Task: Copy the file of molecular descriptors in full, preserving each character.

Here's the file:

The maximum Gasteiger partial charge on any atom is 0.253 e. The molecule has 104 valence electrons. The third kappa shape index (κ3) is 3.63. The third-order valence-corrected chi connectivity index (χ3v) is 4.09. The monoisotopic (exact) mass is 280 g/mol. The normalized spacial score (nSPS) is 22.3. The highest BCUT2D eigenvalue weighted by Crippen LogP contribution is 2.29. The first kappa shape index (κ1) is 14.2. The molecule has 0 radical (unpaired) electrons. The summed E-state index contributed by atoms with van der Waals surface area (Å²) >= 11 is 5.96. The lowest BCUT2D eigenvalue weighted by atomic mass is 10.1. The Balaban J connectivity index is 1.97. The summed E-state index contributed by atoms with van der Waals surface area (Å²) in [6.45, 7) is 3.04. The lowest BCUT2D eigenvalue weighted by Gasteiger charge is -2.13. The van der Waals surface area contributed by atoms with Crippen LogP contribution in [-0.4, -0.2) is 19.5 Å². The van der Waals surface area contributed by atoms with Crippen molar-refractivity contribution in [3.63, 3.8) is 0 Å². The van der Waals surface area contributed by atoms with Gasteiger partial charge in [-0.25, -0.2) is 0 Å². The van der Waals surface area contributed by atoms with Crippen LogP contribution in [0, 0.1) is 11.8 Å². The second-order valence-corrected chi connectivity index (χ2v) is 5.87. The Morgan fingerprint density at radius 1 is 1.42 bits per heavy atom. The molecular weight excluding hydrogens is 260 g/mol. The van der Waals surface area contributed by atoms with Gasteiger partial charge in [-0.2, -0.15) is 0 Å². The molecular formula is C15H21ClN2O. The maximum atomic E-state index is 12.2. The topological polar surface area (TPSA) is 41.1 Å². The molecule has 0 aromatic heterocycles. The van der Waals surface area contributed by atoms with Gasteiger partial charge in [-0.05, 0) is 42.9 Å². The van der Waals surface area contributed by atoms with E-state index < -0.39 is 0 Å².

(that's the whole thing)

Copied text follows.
The maximum Gasteiger partial charge on any atom is 0.253 e. The molecule has 104 valence electrons. The third kappa shape index (κ3) is 3.63. The third-order valence-corrected chi connectivity index (χ3v) is 4.09. The monoisotopic (exact) mass is 280 g/mol. The normalized spacial score (nSPS) is 22.3. The highest BCUT2D eigenvalue weighted by Crippen LogP contribution is 2.29. The first kappa shape index (κ1) is 14.2. The molecule has 0 radical (unpaired) electrons. The summed E-state index contributed by atoms with van der Waals surface area (Å²) >= 11 is 5.96. The lowest BCUT2D eigenvalue weighted by atomic mass is 10.1. The Balaban J connectivity index is 1.97. The summed E-state index contributed by atoms with van der Waals surface area (Å²) in [6.45, 7) is 3.04. The lowest BCUT2D eigenvalue weighted by Gasteiger charge is -2.13. The van der Waals surface area contributed by atoms with Crippen LogP contribution in [-0.4, -0.2) is 19.5 Å². The van der Waals surface area contributed by atoms with Crippen molar-refractivity contribution in [3.63, 3.8) is 0 Å². The van der Waals surface area contributed by atoms with Gasteiger partial charge in [-0.25, -0.2) is 0 Å². The van der Waals surface area contributed by atoms with Crippen LogP contribution in [0, 0.1) is 11.8 Å². The second-order valence-corrected chi connectivity index (χ2v) is 5.87. The Morgan fingerprint density at radius 1 is 1.42 bits per heavy atom. The molecular weight excluding hydrogens is 260 g/mol. The van der Waals surface area contributed by atoms with Gasteiger partial charge in [-0.2, -0.15) is 0 Å². The molecular formula is C15H21ClN2O. The maximum atomic E-state index is 12.2. The topological polar surface area (TPSA) is 41.1 Å². The molecule has 0 aromatic heterocycles. The van der Waals surface area contributed by atoms with Gasteiger partial charge in [-0.05, 0) is 42.9 Å². The van der Waals surface area contributed by atoms with E-state index < -0.39 is 0 Å².